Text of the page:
This is where Attachment gets itself back on track. The relationship between Leah and Chana is quite well-trodded ground, with the judgment her mother constantly passes and the agita she exhibits about every little thing. But there’s something about the way that it’s all for a true purpose and not only because of generational anxiety that makes the dynamic feel fresher, ultimately. The same is true of Leah’s relationship with Maja. Sure, a U-hauling gone bad feels kind of trite, and there’s a bit of metaphor here about the dangers of rushing into things too quickly that I don’t love, but it doesn’t actually go bad for any classic reasons. Even Leah’s mother and her Ultra-Orthodox uncle Lev (David Dencik) could not care less about Leah being in a relationship with another woman, even under the rushed circumstances.

Like the attachment Chana and Leah have with one another, Leah and Maja’s attachment is depicted as wholly positive. It’s refreshing and actually had me quite interested in watching a non-horror version of this same scenario between Leah, Maja, and Chana. It’s not that the horror elements drag it down or anything, they just feel secondary much of the time to the exploration of those two relationships. Seeing more of those dynamics as they evolved intrigues me, especially given some of the sharp scenes that Maja and Chana share together.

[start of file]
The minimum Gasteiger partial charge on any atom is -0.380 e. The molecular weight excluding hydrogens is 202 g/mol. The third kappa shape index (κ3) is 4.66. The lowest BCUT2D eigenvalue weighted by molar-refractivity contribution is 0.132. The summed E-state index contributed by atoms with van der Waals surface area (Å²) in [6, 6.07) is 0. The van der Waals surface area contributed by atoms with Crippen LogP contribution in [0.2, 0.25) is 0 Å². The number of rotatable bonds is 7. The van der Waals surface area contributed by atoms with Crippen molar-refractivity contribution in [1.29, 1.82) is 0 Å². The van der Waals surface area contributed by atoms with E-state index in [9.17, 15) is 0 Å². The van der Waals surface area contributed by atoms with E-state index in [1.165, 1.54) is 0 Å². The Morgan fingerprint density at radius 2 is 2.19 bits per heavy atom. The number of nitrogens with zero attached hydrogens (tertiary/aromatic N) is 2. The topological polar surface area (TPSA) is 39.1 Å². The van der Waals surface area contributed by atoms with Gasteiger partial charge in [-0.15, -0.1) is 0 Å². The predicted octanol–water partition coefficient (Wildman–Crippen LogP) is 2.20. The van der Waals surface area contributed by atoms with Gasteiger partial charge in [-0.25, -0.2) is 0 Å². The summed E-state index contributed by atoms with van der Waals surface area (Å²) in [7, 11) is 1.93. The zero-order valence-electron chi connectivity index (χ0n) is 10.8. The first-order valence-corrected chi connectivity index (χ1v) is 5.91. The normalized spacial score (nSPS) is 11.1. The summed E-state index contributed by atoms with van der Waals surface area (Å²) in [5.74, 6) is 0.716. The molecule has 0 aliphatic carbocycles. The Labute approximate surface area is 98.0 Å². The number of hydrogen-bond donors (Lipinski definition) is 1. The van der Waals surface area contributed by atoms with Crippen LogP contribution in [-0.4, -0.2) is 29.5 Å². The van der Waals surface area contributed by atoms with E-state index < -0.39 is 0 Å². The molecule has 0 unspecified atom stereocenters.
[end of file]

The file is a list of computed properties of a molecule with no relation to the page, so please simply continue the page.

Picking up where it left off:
Chana is originally from Denmark herself, so the two converse in Danish a lot, breaking down the barrier that might otherwise exist between them. In fact, the welcomeness that Chana and Lev ultimately show to the very not-Jewish Maja is pretty remarkable. It never made me feel like the reason bad things were happening to Leah was because she was dating a woman or because she was dating a non-Jew. It’s probably not exactly how that would go in real life, so seeing it on screen feels rather nice. It depicts this Jewish community more positively than most representations of traditionally observant Jewish communities get portrayed.

Attachment is a bit messy as it struggles to know exactly what kind of movie it wants to be, with lore built on shaky ground and horror often as an afterthought. It burns slower than a Shabbos candle, but it does get there in the end, using our expectations of both Jewish mothers and lesbian U-Hauling tropes against us when things turn out quite differently. It’s those aspects that help forge a thoughtful movie in the end, even if its primary horror vehicle doesn’t feel quite naturally rooted in Jewishness and often takes a backseat to the relationships I wish we got even more of.

Attachment screened as part of Outfest LA Film Festival 2022 and is streaming soon on Shudder.


Attachment
  • 7.5/10
    Rating - 7.5/10
7.5/10

TL;DR

Attachment is a bit messy as it struggles to know exactly what kind of movie it wants to be, with lore built on shaky ground and horror often as an afterthought. It burns slower than a Shabbos candle, but it does get there in the end, using our expectations of both Jewish mothers and lesbian U-Hauling tropes against us when things turn out quite differently. It’s those aspects that help forge a thoughtful movie in the end, even if its primary horror vehicle doesn’t feel quite naturally rooted in Jewishness and often takes a backseat to the relationships I wish we got even more of.